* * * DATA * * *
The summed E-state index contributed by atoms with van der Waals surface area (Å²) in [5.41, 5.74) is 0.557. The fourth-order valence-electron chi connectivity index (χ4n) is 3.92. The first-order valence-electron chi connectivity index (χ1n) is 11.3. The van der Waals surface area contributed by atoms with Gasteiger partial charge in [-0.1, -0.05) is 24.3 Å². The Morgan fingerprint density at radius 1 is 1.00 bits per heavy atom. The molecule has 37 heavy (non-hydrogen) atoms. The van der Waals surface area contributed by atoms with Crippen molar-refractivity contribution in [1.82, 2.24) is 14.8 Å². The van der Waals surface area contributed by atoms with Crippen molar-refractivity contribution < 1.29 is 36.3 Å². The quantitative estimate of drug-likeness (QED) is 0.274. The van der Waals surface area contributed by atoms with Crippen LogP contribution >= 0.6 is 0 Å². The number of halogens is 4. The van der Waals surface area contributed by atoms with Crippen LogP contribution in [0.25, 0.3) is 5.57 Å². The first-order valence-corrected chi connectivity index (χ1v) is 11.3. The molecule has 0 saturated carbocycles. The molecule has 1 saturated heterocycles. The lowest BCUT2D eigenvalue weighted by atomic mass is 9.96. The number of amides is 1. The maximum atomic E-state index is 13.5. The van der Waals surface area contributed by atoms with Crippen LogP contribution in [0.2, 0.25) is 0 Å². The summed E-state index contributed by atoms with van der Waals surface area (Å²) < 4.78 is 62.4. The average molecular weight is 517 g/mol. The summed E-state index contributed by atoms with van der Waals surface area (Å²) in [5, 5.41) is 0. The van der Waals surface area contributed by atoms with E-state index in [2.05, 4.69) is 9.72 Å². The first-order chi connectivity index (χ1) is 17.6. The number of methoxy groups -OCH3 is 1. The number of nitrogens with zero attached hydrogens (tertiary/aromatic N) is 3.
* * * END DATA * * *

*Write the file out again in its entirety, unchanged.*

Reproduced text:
The summed E-state index contributed by atoms with van der Waals surface area (Å²) in [5.41, 5.74) is 0.557. The fourth-order valence-electron chi connectivity index (χ4n) is 3.92. The first-order valence-electron chi connectivity index (χ1n) is 11.3. The van der Waals surface area contributed by atoms with Gasteiger partial charge in [-0.1, -0.05) is 24.3 Å². The Morgan fingerprint density at radius 1 is 1.00 bits per heavy atom. The molecule has 37 heavy (non-hydrogen) atoms. The van der Waals surface area contributed by atoms with Crippen molar-refractivity contribution in [1.82, 2.24) is 14.8 Å². The van der Waals surface area contributed by atoms with Crippen molar-refractivity contribution < 1.29 is 36.3 Å². The quantitative estimate of drug-likeness (QED) is 0.274. The van der Waals surface area contributed by atoms with Crippen LogP contribution >= 0.6 is 0 Å². The number of halogens is 4. The van der Waals surface area contributed by atoms with Crippen LogP contribution in [0.25, 0.3) is 5.57 Å². The first-order valence-corrected chi connectivity index (χ1v) is 11.3. The molecule has 0 saturated carbocycles. The molecule has 1 saturated heterocycles. The lowest BCUT2D eigenvalue weighted by atomic mass is 9.96. The number of amides is 1. The maximum atomic E-state index is 13.5. The van der Waals surface area contributed by atoms with Crippen LogP contribution in [0.2, 0.25) is 0 Å². The summed E-state index contributed by atoms with van der Waals surface area (Å²) < 4.78 is 62.4. The average molecular weight is 517 g/mol. The summed E-state index contributed by atoms with van der Waals surface area (Å²) in [5, 5.41) is 0. The van der Waals surface area contributed by atoms with E-state index in [2.05, 4.69) is 9.72 Å². The first-order chi connectivity index (χ1) is 17.6. The number of methoxy groups -OCH3 is 1. The number of nitrogens with zero attached hydrogens (tertiary/aromatic N) is 3.